Beer Thirty: What to expect from a flight at Bonfire Brewing
Most days, it’s the smell of popcorn that greets you at Bonfire Brewing.
Other days, it’s a horde of friendly dogs.
This day, it was Andy Jessen, co-founder and current owner of Bonfire Brewing, that greeted me first instead.
Bonfire Brewing is made up of an eclectic mix of beer aficionados, people who have just come off the hill (whether in winter or summer), and tourists. But it’s also made up of its ideals: “gather ‘round.”
“In my ideal world,” Jessen said, “they meet someone new and have a great conversation and walk out feeling happy. The whole philosophy of the brand is building community and so everything we do is to add to that value.”
Take flight with beer history
While I sat down to talk with Jessen, General Manager Brian Kunkel set me up with his “ideal” flight of beers they currently serve.
Much like the valley, when people come from all walks of life and from all across the globe, the opportunity for cultures to mash together in interesting ways abounds. Everyone from German visitors to the local river rats can come together to create several different beers, for example.
And beer history can tell a lot about a brewery.
First Beer on Flight
Take the Ampelmann beer as Exhibit 1. A German-style berliner weisse with Bonfire’s take on the style: a hint of sour and a just a pinch of cucumber.
“Ampelmann is [from] the end of the Cold War in Germany,” Jessen said. “When the wall came down, everything on the east and the west was different. They kind of unified and made everything the same. And the ampelmann is the little figure on the crosswalk, you know, go, stop or whatever. That was an East German thing and people just loved it so much that they started groups of protests to keep it. One of our brewers has some German heritage, and he really likes German beers. So he made that one and named it.”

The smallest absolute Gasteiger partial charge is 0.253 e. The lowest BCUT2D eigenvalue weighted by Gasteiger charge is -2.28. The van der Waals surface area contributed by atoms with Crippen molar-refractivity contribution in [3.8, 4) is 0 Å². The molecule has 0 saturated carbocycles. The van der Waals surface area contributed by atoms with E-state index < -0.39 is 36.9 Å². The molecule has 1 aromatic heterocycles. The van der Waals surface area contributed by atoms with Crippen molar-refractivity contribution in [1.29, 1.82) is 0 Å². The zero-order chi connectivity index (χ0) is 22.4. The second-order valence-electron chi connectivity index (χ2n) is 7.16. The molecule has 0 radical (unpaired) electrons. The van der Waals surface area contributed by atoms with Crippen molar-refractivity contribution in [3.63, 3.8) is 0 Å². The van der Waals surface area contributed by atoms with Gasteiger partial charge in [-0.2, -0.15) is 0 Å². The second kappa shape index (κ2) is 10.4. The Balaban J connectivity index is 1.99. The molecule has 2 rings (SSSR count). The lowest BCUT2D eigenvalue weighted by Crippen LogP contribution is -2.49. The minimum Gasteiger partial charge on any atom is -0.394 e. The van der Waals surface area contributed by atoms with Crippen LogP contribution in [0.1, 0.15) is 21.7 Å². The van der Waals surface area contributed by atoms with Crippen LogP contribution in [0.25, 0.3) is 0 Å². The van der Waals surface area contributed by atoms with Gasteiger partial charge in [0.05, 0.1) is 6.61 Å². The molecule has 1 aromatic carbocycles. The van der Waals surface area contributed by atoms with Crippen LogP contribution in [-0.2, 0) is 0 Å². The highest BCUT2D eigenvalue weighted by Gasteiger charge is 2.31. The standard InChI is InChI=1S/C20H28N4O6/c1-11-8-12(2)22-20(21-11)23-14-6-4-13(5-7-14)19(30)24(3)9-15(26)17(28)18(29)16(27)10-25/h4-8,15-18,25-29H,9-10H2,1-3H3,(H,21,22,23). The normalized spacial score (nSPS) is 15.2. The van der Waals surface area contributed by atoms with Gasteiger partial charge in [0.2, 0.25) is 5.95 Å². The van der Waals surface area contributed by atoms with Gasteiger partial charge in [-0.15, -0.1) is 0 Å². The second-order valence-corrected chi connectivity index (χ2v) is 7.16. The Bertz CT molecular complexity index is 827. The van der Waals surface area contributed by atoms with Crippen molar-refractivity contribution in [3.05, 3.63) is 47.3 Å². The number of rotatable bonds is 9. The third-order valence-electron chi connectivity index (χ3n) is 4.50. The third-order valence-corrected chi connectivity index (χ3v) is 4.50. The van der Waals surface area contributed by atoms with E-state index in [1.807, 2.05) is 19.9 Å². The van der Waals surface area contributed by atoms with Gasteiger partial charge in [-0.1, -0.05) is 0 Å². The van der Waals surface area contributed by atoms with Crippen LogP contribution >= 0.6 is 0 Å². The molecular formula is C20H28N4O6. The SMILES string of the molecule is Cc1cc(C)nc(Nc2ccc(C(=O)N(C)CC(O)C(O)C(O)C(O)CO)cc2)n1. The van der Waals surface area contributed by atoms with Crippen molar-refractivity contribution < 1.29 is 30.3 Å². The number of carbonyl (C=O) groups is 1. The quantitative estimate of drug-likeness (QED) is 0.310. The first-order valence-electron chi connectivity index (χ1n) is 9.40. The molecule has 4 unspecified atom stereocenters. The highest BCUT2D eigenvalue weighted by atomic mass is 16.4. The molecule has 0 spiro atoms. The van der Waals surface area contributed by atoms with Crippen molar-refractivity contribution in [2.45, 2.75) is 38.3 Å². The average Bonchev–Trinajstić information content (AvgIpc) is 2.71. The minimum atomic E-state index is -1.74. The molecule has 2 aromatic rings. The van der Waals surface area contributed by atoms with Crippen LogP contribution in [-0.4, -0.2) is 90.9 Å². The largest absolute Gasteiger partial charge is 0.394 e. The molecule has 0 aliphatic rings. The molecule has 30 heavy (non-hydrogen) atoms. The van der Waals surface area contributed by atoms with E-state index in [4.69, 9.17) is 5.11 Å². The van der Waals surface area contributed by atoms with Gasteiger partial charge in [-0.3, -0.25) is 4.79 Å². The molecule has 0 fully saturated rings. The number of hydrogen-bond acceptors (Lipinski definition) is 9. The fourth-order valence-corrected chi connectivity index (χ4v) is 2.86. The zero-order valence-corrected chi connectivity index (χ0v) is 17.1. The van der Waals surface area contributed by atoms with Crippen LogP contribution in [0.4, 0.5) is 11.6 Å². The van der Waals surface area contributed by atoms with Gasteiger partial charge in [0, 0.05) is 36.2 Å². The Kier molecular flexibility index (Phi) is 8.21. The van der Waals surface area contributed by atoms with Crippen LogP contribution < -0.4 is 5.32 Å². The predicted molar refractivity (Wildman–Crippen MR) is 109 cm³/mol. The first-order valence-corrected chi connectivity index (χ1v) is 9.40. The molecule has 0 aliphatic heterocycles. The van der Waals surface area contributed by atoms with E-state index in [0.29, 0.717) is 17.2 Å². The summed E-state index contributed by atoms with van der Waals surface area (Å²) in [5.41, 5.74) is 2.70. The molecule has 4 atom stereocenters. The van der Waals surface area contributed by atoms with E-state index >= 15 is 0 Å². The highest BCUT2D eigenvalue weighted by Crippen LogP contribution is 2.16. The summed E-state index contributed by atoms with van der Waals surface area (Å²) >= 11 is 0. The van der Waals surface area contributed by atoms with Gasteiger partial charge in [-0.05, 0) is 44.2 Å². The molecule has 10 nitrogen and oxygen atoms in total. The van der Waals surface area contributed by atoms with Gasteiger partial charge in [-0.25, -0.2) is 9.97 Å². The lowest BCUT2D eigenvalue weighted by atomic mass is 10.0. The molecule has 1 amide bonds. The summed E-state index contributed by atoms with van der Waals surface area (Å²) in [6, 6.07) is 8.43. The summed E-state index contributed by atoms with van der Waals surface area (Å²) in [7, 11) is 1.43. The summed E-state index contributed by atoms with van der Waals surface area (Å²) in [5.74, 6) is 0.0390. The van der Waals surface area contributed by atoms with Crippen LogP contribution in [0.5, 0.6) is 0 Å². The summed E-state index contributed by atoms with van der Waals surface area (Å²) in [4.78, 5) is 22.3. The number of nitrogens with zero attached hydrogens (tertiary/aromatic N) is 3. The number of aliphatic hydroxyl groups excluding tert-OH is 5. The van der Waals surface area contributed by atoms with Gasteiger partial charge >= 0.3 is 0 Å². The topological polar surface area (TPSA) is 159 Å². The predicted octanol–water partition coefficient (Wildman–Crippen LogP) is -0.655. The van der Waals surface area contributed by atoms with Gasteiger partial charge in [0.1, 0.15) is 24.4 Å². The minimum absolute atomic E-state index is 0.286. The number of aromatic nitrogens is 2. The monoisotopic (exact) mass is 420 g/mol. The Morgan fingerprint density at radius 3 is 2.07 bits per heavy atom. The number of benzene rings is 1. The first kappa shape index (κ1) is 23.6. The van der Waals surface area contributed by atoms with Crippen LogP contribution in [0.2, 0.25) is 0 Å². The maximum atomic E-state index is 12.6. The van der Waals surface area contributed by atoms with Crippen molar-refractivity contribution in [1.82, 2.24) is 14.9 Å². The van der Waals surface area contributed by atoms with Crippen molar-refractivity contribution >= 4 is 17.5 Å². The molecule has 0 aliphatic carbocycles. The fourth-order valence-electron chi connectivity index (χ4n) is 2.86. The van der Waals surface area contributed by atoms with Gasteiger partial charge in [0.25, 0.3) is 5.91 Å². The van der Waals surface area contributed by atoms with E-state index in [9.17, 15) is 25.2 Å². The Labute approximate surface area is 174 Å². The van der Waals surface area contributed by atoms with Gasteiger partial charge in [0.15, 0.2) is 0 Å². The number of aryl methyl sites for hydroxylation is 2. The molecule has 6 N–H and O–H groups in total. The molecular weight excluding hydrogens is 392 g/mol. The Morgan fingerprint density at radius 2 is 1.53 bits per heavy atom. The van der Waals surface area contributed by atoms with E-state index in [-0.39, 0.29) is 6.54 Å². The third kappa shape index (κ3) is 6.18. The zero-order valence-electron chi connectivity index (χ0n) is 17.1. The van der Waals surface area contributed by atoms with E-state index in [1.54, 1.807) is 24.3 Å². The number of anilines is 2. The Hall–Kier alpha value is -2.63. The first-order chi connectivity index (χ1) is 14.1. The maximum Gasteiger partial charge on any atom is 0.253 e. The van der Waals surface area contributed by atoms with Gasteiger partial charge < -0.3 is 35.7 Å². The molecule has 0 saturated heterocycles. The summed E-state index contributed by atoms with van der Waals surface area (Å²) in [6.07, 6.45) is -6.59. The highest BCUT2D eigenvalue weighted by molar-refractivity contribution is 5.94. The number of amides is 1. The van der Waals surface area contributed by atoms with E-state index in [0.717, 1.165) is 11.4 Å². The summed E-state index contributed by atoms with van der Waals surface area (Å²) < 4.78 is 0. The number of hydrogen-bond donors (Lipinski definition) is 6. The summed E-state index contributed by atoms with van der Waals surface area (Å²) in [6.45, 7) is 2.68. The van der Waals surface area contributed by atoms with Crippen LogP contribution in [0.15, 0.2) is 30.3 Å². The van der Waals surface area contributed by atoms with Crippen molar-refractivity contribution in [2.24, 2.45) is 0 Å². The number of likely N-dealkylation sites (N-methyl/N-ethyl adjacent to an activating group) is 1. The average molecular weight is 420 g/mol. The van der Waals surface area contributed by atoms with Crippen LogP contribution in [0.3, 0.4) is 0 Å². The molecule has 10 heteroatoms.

All that history, right here in the Eagle brewery.
Bonfire Brewing has four different brewers, all of whom got their start from lower positions in the company. One was previously an intern, one was on delivery and two were packagers. Another sign that Jessen likes to bring the community together.
Second beer on flight
After the Ampelmann comes Apres-cot Blonde. A good flight is all about moving from the lightest flavored beer to the strongest. This is typically denoted by the international bitterness units (IBUs) in the beer.
“Apres-cot Blonde is the Brush Creek Blonde recipe with apricot puree and a little apricot extract for sweetness,” Jessen said. “Not overpowering, but really refreshing.”
Third beer on flight
Nitro Tent Pole is the third beer on their flight, a nitrogenated version of Tent Pole, a standard fare on the menu. Nitrogenated, or “nitro,” is a term used meaning the beer has been injected with nitrogen gas after brewing. This leads to smaller bubbles and a smoother taste in many beers.
“That one has a good roast character to it, and Madagascar vanilla beans,” Jessen said. Yes, vanilla beans from Madagascar. “The big long ones,” Jessen continued. “You slice them down the middle and scrape out the goop inside. Put them in a mesh bag and drop them in the beer.”
Fourth Beer on Flight
The fourth beer is Tent Pole, which might not be as innocuous as it sounds.